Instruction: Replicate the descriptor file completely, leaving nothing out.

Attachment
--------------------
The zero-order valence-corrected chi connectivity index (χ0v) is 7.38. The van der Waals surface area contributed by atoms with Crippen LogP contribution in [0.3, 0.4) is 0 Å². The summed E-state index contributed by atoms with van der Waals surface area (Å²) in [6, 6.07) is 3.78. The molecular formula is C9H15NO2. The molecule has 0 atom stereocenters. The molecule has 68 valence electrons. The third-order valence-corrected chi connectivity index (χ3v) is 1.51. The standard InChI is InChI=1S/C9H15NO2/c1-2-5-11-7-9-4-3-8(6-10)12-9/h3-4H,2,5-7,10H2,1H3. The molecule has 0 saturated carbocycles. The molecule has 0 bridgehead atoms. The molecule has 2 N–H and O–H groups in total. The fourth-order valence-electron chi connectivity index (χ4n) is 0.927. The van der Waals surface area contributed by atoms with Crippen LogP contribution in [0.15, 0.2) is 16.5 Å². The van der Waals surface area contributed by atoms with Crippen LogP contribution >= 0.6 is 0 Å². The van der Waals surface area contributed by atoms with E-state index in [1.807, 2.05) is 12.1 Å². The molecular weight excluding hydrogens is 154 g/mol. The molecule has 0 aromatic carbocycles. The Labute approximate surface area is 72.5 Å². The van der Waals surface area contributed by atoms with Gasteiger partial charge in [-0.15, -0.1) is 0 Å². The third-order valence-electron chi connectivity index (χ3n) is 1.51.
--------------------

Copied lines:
The zero-order valence-corrected chi connectivity index (χ0v) is 7.38. The van der Waals surface area contributed by atoms with Crippen LogP contribution in [0.3, 0.4) is 0 Å². The summed E-state index contributed by atoms with van der Waals surface area (Å²) in [6, 6.07) is 3.78. The molecular formula is C9H15NO2. The molecule has 0 atom stereocenters. The molecule has 68 valence electrons. The third-order valence-corrected chi connectivity index (χ3v) is 1.51. The standard InChI is InChI=1S/C9H15NO2/c1-2-5-11-7-9-4-3-8(6-10)12-9/h3-4H,2,5-7,10H2,1H3. The molecule has 0 saturated carbocycles. The molecule has 0 bridgehead atoms. The molecule has 2 N–H and O–H groups in total. The fourth-order valence-electron chi connectivity index (χ4n) is 0.927. The van der Waals surface area contributed by atoms with Crippen LogP contribution in [0.15, 0.2) is 16.5 Å². The van der Waals surface area contributed by atoms with Crippen LogP contribution >= 0.6 is 0 Å². The van der Waals surface area contributed by atoms with E-state index in [1.807, 2.05) is 12.1 Å². The molecular weight excluding hydrogens is 154 g/mol. The molecule has 0 aromatic carbocycles. The Labute approximate surface area is 72.5 Å². The van der Waals surface area contributed by atoms with Gasteiger partial charge in [-0.15, -0.1) is 0 Å². The third-order valence-electron chi connectivity index (χ3n) is 1.51.